The post #MeToo workplace: What’s really changed?

Social movements can have a long-lasting effect on the way that we work. They can bring about positive change and allow what were once delicate topics to be openly discussed

Perhaps the most recognisable social justice movement over the past few years has been #MeToo.

It was founded in 2006 to help survivors of sexual violence, and less than six months later the MeToo hashtag went viral on Twitter and started a worldwide conversation.

Fourteen years later the movement is as strong as ever and has led to the prosecution of high-profile men such as film producer Harvey Weinstein and comedian Bill Cosby.

Prominent cases such as these have meant the dialogue surrounding sexual and non-sexual harassment is no longer taboo and it is openly discussed in the workplace.

The number of sex discrimination claims brought against employers by individuals rose by 69% in 2019, which was the highest level of sex discrimination claims since 2013/14.

So what impact has the #MeToo movement really had on changing office behaviours, male to female staff ratios and the gender pay gap?

Addressing sexual harassment has had an empowering effect

Sarah Evans, employment law partner at JMW Solicitors, thinks the #MeToo movement has had a palpable impact in the workplace.

Evans said a significant volume of staff and management training has been undertaken and that employers are now much quicker to address allegations of harassment.

She said: “Employers’ commitment to addressing sexual harassment issues – putting it at the top of the agenda – has had an empowering effect, meaning that people are not only more willing to report inappropriate behaviour but are less afraid of doing so.”

Although efforts to stamp out sexual harassment in the workplace have been very positive, Evans believes we have some way to go before we reach a point where it is no longer an issue.

She added: “Some employers and employees will still choose to behave in an inappropriate manner, and victims will not report or seek redress. It would be remiss to take our foot off the pedal, because when sexual harassment is experienced it is so damaging.”

The movement’s effectiveness can only go so far

Kirstie Donnelly, interim CEO at City & Guilds Group, said the movement can only achieve so much.

“Over the last century we have made monumental strides in improving equality for women, both in society and within the workplace. However, it is clear that we still have a significant way to go before women play on an equal footing with men,” she said.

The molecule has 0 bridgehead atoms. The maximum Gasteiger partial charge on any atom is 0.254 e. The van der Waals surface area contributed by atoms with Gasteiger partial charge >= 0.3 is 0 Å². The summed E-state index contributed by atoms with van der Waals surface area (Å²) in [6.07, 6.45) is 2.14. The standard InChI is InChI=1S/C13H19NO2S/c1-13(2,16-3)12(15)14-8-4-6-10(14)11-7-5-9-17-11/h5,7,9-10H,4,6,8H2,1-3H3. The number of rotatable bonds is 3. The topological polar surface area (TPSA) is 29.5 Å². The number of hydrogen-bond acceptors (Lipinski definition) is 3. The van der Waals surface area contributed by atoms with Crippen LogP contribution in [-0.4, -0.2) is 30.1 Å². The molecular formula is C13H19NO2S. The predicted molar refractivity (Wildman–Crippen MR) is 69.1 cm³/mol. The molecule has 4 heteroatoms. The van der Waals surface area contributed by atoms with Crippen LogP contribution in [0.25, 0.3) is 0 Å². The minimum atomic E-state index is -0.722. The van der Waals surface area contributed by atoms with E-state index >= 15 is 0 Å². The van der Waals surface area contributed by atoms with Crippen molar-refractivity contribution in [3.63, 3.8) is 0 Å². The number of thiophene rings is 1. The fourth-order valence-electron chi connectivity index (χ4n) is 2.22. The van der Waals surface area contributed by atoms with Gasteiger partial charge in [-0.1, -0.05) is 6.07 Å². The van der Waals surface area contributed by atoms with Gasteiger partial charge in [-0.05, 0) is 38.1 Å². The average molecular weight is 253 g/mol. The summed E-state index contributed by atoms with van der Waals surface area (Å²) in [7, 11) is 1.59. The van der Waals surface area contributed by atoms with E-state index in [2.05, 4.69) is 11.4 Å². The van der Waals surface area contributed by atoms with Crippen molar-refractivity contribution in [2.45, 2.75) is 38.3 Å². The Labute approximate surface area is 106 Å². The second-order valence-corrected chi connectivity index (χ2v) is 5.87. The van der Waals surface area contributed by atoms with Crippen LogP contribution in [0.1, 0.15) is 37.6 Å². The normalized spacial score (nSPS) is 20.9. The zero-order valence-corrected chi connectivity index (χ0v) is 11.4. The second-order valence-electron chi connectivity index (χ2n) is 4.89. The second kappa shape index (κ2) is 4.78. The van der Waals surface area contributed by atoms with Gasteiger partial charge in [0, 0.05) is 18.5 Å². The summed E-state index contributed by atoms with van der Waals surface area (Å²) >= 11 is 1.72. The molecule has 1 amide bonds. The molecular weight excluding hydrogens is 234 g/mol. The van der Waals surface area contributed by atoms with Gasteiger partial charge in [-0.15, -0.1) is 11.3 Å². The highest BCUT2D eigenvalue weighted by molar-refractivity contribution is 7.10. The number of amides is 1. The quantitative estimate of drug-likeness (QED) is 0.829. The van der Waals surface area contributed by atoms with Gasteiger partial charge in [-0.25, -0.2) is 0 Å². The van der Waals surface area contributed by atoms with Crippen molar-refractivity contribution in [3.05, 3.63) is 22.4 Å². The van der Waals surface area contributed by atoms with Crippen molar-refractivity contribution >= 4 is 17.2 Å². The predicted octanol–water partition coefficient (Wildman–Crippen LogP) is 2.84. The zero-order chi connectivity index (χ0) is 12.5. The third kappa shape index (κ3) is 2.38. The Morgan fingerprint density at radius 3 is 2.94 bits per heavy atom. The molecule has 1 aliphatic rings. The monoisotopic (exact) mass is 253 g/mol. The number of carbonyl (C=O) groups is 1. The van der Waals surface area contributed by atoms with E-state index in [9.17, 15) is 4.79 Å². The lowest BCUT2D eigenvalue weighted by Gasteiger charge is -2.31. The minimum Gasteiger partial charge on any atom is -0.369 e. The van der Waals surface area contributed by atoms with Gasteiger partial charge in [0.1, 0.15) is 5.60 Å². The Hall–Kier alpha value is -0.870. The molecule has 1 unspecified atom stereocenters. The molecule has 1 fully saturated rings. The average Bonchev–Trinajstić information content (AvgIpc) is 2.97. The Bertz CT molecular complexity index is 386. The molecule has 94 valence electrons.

City & Guilds research shows that women are working part time more than their male counterparts, which Donnelly says is likely driven by external commitments such as primary caregiving, and as a result they are locked out of valuable opportunities for training, development and, ultimately, career progression.

The movement’s effectiveness in raising awareness is perhaps not enough. While it has highlighted the gender pay gap and spurred a real commitment from employers and society to help balance and improve gender equality, there is still much more to do.

“At a time of increasing skills gaps and record low unemployment, it’s more important than ever that we see employers doing more to improve working environments and provisions for their female workforce,” said Donnelly.

She suggested that adopting policies such as flexible working and ensuring part-time workers are offered training and development on the same basis as their full-time counterparts are critical first steps towards combating poor working environments for women.

We must keep working on gender equality in the workplace

Rachel King, marketing director at Breathe, believes that the #MeToo movement has been important for getting women’s voices heard and organisational perceptions changed.

However, she thinks that while it has created a wider debate about the way women are treated within businesses, change cannot happen overnight and we do still have a long way to go.

“It’s great that conversations are being had and women especially can have more confidence in certain situations, but we must keep working on gender equality in the workplace,” said King.

Closing the gender pay gap and embracing diversity should be a top priority in boardrooms, She added: “We must empower the next generation of women to thrive in the workplace and be empowered through a culture of fairness.”

The general consensus was that while there has been progress, there’s plenty more still to go. The increase in the number of sexual harassment reports last year could potentially signifiy a shift in workplace attitudes.

Employers are beginning to realise the complexity and unfortunate frequency of these incidents, both historical and current, and it is only through a culture of openness and honesty that we can create a safer working environment for everyone.